A bit of Berczy history … Boxing-in Berczy

11 Jun

While many people think Berczy Park dates back to the era of Old Town Toronto, they would be surprised to discover that the original park, prior to its 2015-2017 renovation, was only constructed in 1980.

berczy-park-2016_1980-aerial-shotThe park was part of an urban renewal project to redevelop many blocks of the St Lawrence Market neighbourhood. Countless blocks of historical structures were bulldozed and left as desolate parking lots until City officials determined new uses for the prime land.

But what stood on the Berczy Park site before it became a parking lot? Among the occupants of this irregular-shaped city block was the original factory of the Progress Paper Box Company (a predecessor of a company that celebrates its 100th birthday in 2017).

Progress Paper Box#1 copyToronto resident Marla Lukofsky recalls that her father’s father Morris Lukofsky, a new immigrant from Russia with no English and little money, came to Canada in 1914. Once settled in Toronto, he and his wife started a small storefront hatbox company on Spadina that turned into Progress Paper Box. Co. in 1917. When business grew, they moved the company to 31-37 Wellington St. East near the Flatiron building and stayed there for decades. They made boxes for everything from games to candies, from toys to clothing. Marla’s father, Lou Lukofsky later took over the company and made it even more successful.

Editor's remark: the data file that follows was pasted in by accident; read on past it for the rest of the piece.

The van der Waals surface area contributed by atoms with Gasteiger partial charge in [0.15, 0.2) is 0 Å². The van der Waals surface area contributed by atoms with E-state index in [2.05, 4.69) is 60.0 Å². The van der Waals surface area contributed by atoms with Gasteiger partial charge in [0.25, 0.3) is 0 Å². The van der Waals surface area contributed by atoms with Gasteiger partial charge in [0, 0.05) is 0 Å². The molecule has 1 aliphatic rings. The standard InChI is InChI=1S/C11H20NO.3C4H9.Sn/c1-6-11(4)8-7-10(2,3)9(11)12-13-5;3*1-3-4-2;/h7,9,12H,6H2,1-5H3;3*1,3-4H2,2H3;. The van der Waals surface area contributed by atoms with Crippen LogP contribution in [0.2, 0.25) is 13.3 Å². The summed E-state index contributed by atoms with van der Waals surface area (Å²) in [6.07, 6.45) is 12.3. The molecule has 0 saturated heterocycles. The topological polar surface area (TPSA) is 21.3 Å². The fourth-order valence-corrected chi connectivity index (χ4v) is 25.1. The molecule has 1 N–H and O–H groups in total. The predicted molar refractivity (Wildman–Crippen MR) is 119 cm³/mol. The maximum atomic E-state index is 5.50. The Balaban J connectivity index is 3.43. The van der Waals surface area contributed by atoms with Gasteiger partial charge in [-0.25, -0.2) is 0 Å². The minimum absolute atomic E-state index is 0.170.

Marla notes that “In 1967, the City of Toronto forced my father and Progress Paper Box Co. Ltd. out of his landmark building and property. The City gave him the standard rate allowed and Lou eventually found property on a barren lot near Keele and Finch.” The company went through a few name changes since then, including Progress Packaging and ProgressLuv2Pak, but it marks its 100th birthday in 2017.

As Marla points out, “This is a Toronto Story. This is a Canadian Story. This is an immigrant’s story. This is my father’s story.” And it’s an important part of the Berczy Park story too.

What else existed on the Berczy Park site? Claire MacKay’s history book, The Toronto Story (Annick Press), gives some clues, since each chapter illustrates the corner of Wellington and Church Street through the years (See the images below).

According to MacKay, the Berczy Park lot was a wharf-side pasture back in 1818 and by 1840 a stage coach office and The Wellington Hotel occupied the site, adjoining a tented circus and livery stable. By 1930, a handsome block of office buildings dominated the vista, including the Gooderham & Worts/Flatiron Bldg (1892), located close to the Stock Exchange at Wellington and Leader Lane. By the late 1960s, only the Flatiron Bldg survived, with a parking lot occupying the rest of the block, before Berczy Park was constructed in 1980.

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